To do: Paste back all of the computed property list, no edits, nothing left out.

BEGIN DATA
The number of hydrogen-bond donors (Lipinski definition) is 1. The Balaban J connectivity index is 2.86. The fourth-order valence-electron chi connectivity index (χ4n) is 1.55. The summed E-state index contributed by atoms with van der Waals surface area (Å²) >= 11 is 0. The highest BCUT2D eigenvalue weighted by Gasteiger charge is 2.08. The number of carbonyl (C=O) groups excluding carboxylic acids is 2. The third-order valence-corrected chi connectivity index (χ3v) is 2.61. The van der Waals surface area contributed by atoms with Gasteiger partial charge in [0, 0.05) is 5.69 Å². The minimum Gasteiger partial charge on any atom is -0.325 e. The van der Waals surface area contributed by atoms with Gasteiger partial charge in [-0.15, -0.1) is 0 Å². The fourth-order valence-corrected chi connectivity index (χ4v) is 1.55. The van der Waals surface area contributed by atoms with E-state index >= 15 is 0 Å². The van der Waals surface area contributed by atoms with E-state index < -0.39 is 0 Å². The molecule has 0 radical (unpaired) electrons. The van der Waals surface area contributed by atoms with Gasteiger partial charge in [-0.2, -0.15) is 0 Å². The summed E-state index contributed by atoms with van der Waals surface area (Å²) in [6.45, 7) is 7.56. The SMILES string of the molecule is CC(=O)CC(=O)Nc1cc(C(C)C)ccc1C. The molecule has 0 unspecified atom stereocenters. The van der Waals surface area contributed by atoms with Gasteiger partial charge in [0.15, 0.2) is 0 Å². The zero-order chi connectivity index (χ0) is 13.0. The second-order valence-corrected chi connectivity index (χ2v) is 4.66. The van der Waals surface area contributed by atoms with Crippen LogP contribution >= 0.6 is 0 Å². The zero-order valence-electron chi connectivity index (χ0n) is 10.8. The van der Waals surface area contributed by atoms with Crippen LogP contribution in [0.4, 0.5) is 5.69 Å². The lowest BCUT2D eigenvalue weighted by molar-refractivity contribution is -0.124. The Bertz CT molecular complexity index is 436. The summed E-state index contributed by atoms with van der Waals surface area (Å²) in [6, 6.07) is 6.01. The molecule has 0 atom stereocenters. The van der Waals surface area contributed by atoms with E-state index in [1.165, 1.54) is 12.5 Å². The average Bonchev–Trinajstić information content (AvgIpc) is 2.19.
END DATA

The number of hydrogen-bond donors (Lipinski definition) is 1. The Balaban J connectivity index is 2.86. The fourth-order valence-electron chi connectivity index (χ4n) is 1.55. The summed E-state index contributed by atoms with van der Waals surface area (Å²) >= 11 is 0. The highest BCUT2D eigenvalue weighted by Gasteiger charge is 2.08. The number of carbonyl (C=O) groups excluding carboxylic acids is 2. The third-order valence-corrected chi connectivity index (χ3v) is 2.61. The van der Waals surface area contributed by atoms with Gasteiger partial charge in [0, 0.05) is 5.69 Å². The minimum Gasteiger partial charge on any atom is -0.325 e. The van der Waals surface area contributed by atoms with Gasteiger partial charge in [-0.15, -0.1) is 0 Å². The fourth-order valence-corrected chi connectivity index (χ4v) is 1.55. The van der Waals surface area contributed by atoms with E-state index >= 15 is 0 Å². The van der Waals surface area contributed by atoms with E-state index < -0.39 is 0 Å². The molecule has 0 radical (unpaired) electrons. The van der Waals surface area contributed by atoms with Gasteiger partial charge in [-0.2, -0.15) is 0 Å². The summed E-state index contributed by atoms with van der Waals surface area (Å²) in [6.45, 7) is 7.56. The SMILES string of the molecule is CC(=O)CC(=O)Nc1cc(C(C)C)ccc1C. The molecule has 0 unspecified atom stereocenters. The van der Waals surface area contributed by atoms with Gasteiger partial charge in [0.15, 0.2) is 0 Å². The zero-order chi connectivity index (χ0) is 13.0. The second-order valence-corrected chi connectivity index (χ2v) is 4.66. The van der Waals surface area contributed by atoms with Crippen LogP contribution >= 0.6 is 0 Å². The zero-order valence-electron chi connectivity index (χ0n) is 10.8. The van der Waals surface area contributed by atoms with Crippen LogP contribution in [0.4, 0.5) is 5.69 Å². The lowest BCUT2D eigenvalue weighted by molar-refractivity contribution is -0.124. The Bertz CT molecular complexity index is 436. The summed E-state index contributed by atoms with van der Waals surface area (Å²) in [6, 6.07) is 6.01. The molecule has 0 atom stereocenters. The van der Waals surface area contributed by atoms with E-state index in [1.165, 1.54) is 12.5 Å². The average Bonchev–Trinajstić information content (AvgIpc) is 2.19.